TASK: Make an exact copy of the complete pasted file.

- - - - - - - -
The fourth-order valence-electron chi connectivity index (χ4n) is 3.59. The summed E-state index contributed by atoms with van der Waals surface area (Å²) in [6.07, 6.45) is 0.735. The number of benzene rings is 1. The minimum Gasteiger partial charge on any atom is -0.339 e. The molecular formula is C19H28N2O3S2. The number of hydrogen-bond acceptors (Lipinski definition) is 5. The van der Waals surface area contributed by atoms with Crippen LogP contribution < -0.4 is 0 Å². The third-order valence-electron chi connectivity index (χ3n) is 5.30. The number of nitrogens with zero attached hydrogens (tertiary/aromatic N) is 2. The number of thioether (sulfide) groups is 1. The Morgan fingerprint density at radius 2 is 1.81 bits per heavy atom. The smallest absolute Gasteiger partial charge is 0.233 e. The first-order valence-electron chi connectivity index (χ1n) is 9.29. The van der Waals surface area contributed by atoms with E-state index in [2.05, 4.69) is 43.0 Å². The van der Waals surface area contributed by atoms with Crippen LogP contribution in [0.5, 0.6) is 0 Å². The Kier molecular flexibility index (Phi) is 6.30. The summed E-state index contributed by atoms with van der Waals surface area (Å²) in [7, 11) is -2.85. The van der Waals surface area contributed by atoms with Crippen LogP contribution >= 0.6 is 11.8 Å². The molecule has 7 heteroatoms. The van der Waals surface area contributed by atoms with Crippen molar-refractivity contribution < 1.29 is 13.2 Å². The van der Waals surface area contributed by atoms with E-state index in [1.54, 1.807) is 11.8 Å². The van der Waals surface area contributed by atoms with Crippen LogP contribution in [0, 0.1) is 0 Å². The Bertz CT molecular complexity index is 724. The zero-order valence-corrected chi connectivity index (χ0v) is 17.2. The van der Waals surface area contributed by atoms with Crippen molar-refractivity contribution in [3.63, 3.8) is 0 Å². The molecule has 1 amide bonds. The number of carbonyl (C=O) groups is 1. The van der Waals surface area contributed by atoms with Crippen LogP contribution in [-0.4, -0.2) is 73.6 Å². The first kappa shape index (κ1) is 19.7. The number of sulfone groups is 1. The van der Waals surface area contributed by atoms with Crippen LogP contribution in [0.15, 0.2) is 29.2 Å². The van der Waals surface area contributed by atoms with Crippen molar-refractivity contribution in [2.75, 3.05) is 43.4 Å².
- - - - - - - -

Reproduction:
The fourth-order valence-electron chi connectivity index (χ4n) is 3.59. The summed E-state index contributed by atoms with van der Waals surface area (Å²) in [6.07, 6.45) is 0.735. The number of benzene rings is 1. The minimum Gasteiger partial charge on any atom is -0.339 e. The molecular formula is C19H28N2O3S2. The number of hydrogen-bond acceptors (Lipinski definition) is 5. The van der Waals surface area contributed by atoms with Crippen LogP contribution < -0.4 is 0 Å². The third-order valence-electron chi connectivity index (χ3n) is 5.30. The number of nitrogens with zero attached hydrogens (tertiary/aromatic N) is 2. The number of thioether (sulfide) groups is 1. The Morgan fingerprint density at radius 2 is 1.81 bits per heavy atom. The smallest absolute Gasteiger partial charge is 0.233 e. The first-order valence-electron chi connectivity index (χ1n) is 9.29. The van der Waals surface area contributed by atoms with E-state index in [2.05, 4.69) is 43.0 Å². The van der Waals surface area contributed by atoms with Crippen LogP contribution in [0.5, 0.6) is 0 Å². The Kier molecular flexibility index (Phi) is 6.30. The summed E-state index contributed by atoms with van der Waals surface area (Å²) in [7, 11) is -2.85. The van der Waals surface area contributed by atoms with Crippen LogP contribution >= 0.6 is 11.8 Å². The molecule has 7 heteroatoms. The van der Waals surface area contributed by atoms with Crippen molar-refractivity contribution < 1.29 is 13.2 Å². The van der Waals surface area contributed by atoms with E-state index in [1.54, 1.807) is 11.8 Å². The van der Waals surface area contributed by atoms with Crippen LogP contribution in [0, 0.1) is 0 Å². The Bertz CT molecular complexity index is 724. The zero-order valence-corrected chi connectivity index (χ0v) is 17.2. The van der Waals surface area contributed by atoms with Crippen molar-refractivity contribution in [3.63, 3.8) is 0 Å². The molecule has 1 amide bonds. The number of carbonyl (C=O) groups is 1. The van der Waals surface area contributed by atoms with Crippen LogP contribution in [-0.4, -0.2) is 73.6 Å². The first kappa shape index (κ1) is 19.7. The number of sulfone groups is 1. The van der Waals surface area contributed by atoms with Crippen LogP contribution in [0.15, 0.2) is 29.2 Å². The van der Waals surface area contributed by atoms with Crippen molar-refractivity contribution in [2.75, 3.05) is 43.4 Å².